10.13.2011

10.12.11 Reviews (Part 1)

Batwoman #2 (DC): JH Williams III seems to be continuing his structured visual experimentation, and I think it’s a result of his natural inclinations, coupled with experiences working with Alan Moore (Promethea), Warren Ellis (Desolation Jones), and Greg Rucka previously on this title. He opens this issue with some brilliant little inset panels that show strike points during a fight scene. They’re a bit reminiscent of what David Aja was doing with Matt Fraction on very early issues of Immortal Iron Fist, but Williams takes it a step further by not only drawing our focus to the strike points, but then giving them an x-ray image effect so that we can see all the way down to the crunching bone. It’s a cool effect visually, but also works functionally to inform the direction of the action. Yes, it’s style AND substance. The plot has a lot of threads, all enjoyable. Kate is considering Batman’s offer to join Batman Incorporated, DEO Agent Cameron Chase is poking around, there’s a grisly set of child abductions and were-people murders to investigate, there’s romance with Det. Sawyer, she’s still mentoring her cousin Bette Kane, aka: Flamebird, and Williams manages to have fun in this intricate process, by throwing Desolation Jones (from his seemingly abandoned collaboration with Warren Ellis) into the background of a club scene. So, let’s talk about nipples! That’s a smooth segue! I’ve been noticing how Jim draws Kate’s nipples when she’s geared up as Batwoman, the way the fabric of her uniform hangs against her chest. It’s not a simplistic mound, nor is it some comically protruding erect nipple. It’s somewhere realistically in the middle, where you can make out the vague contour of the slightly puffy areola. I’m not saying this to sound salacious, but only because I think the attention to detail is grand, and this man surely appreciates it. I was all prepared to give this issue a Grade A, right up until that amazing two page spread where Sawyer and Chase visually recreate the actions that led to the crime scene they’re at. It’s imaginative, functional, and just so unlike anything you typically see in comics. It’s a bold risk, but it works flawlessly. That makes this issue a Grade A+.

Northlanders #45 (DC/Vertigo): This is part 4 of a 9 issue final run comprised of a trifecta of 3-issue arcs. Declan Shalvey, this guy is good! You can see bits of David Lapham or Cliff Chiang in those pencils, with some amazing detail in the backgrounds. That full page intro is full of movement and intricacy. Inside, we find another generation of Hauksson and Belgarsson at war, this time led by women. At the same time, there’s an influx of Christianity so that we get multiple layers of culture clash. Shalvey shows good range, able to capture fields of beautiful herbs or the muddy depression of the villages. I like the way Wood strings words together, like when he describes a society based on division of labor: men fight, women administrate, and together they dominate. Anyway, this is a set-up issue, so I don’t have a lot to say other than I’m anxiously awaiting to see how this plays out. I was thinking about the transition that’s about to come in Wood’s career. DMZ and Northlanders will soon be replaced by The Massive and, if you can believe anything Rich Johnston says, Conan at Dark Horse. Grade A.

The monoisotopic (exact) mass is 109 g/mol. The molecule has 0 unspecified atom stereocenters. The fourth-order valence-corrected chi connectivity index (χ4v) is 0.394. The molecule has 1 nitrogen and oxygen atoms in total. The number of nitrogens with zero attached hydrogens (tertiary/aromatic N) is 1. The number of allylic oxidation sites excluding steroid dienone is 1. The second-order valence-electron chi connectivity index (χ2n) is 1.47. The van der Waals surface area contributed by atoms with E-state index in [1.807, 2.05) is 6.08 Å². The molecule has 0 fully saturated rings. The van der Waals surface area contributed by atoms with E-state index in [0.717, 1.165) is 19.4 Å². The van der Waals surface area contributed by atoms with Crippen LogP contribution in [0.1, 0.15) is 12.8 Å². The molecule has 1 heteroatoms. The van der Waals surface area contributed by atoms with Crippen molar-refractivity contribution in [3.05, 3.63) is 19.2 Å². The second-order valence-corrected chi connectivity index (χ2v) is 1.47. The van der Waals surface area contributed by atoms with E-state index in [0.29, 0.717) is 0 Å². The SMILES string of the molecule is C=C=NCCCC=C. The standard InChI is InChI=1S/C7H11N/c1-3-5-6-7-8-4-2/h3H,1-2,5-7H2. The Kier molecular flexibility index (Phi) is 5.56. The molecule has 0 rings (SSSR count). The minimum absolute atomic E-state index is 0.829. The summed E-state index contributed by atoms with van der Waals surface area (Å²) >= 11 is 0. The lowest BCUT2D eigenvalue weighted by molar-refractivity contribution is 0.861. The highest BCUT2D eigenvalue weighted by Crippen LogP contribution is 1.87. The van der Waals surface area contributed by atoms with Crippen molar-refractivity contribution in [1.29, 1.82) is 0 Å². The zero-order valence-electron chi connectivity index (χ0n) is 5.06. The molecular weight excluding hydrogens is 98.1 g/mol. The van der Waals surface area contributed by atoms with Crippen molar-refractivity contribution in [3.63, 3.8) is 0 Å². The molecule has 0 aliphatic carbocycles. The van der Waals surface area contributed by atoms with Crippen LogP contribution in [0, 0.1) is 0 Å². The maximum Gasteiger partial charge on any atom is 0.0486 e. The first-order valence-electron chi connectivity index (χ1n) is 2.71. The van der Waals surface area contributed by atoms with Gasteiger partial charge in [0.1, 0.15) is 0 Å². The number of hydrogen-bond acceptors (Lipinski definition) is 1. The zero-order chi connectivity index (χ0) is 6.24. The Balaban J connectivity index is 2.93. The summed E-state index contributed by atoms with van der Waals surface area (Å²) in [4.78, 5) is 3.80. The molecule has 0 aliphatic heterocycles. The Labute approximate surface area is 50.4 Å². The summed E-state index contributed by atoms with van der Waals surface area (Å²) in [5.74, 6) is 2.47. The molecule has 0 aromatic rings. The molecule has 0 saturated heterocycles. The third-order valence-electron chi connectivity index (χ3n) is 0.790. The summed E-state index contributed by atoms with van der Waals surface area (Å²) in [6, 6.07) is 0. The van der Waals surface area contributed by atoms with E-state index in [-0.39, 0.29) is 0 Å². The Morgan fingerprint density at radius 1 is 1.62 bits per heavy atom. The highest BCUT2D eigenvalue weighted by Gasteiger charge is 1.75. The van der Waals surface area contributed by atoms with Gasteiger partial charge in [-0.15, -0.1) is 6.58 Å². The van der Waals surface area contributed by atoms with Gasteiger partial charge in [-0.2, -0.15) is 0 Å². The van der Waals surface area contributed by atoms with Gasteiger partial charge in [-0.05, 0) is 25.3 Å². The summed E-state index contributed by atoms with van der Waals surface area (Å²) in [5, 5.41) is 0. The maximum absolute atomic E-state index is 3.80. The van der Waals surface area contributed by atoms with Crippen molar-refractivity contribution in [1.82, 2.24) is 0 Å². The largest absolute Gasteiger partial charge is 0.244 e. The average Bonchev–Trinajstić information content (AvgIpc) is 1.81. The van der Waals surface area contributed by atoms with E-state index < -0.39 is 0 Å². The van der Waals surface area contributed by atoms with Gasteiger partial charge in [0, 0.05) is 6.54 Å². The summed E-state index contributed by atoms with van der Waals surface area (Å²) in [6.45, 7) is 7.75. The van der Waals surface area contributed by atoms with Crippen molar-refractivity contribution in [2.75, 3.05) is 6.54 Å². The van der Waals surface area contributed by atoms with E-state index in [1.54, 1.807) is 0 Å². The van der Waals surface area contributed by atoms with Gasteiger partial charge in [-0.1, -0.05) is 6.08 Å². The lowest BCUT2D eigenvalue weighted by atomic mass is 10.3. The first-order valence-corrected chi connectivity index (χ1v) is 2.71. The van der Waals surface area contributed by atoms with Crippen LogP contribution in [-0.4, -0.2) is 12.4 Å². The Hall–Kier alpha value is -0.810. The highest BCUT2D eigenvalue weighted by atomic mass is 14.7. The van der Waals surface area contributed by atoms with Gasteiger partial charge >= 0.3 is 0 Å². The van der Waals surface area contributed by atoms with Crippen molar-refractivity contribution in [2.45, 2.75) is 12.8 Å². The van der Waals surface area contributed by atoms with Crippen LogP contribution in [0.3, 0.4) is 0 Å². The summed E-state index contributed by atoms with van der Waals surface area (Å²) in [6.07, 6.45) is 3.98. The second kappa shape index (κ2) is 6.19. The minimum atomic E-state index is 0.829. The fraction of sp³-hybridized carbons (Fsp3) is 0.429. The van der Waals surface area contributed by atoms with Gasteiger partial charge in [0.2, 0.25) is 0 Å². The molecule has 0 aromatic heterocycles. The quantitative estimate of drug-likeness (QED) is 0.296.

Orchid #1 (Dark Horse): Unfortunately, the best thing I can say about this was that it was only $1. Man, you can kind of see what the creative team was going for, sort of a post-apocalyptic, spiritual successor hybrid of Antony Johnston’s Wasteland and Brian Wood’s The Massive, with some of Nathan Fox’s Fluorescent Black thrown in for good measure. The Massimo Carnevale cover is great, and Tom Morello and Scott Hepburn begin with a really promising iconic shot of Mt. Rushmore nearly underwater. It reminded me of the crumbled Statue of Liberty you see in Planet of the Apes. Small concentrations of surviving humans live atop high cities, while the rest of humanity struggles to exist in The Wild, some sort of evolving swampland, with bands of rebels trying to overthrow an authoritative regime with a... magic mask... or something? There’s tons of names and places being slung at the audience, with some very high and repetitive exposition. The art ranges from passable to very clunky at times, with some unclear panel transitions. The high concept of the script is nice, but the actual dialogue is very unnatural and doesn’t flow well at all. It’s also got some very clichéd archetypes, like the “hooker with a heart of gold.” I won’t be coming back, but I’d sure like to see that Shepard Fairey variant cover! Kudos to Dark Horse for landing that. Grade B-.

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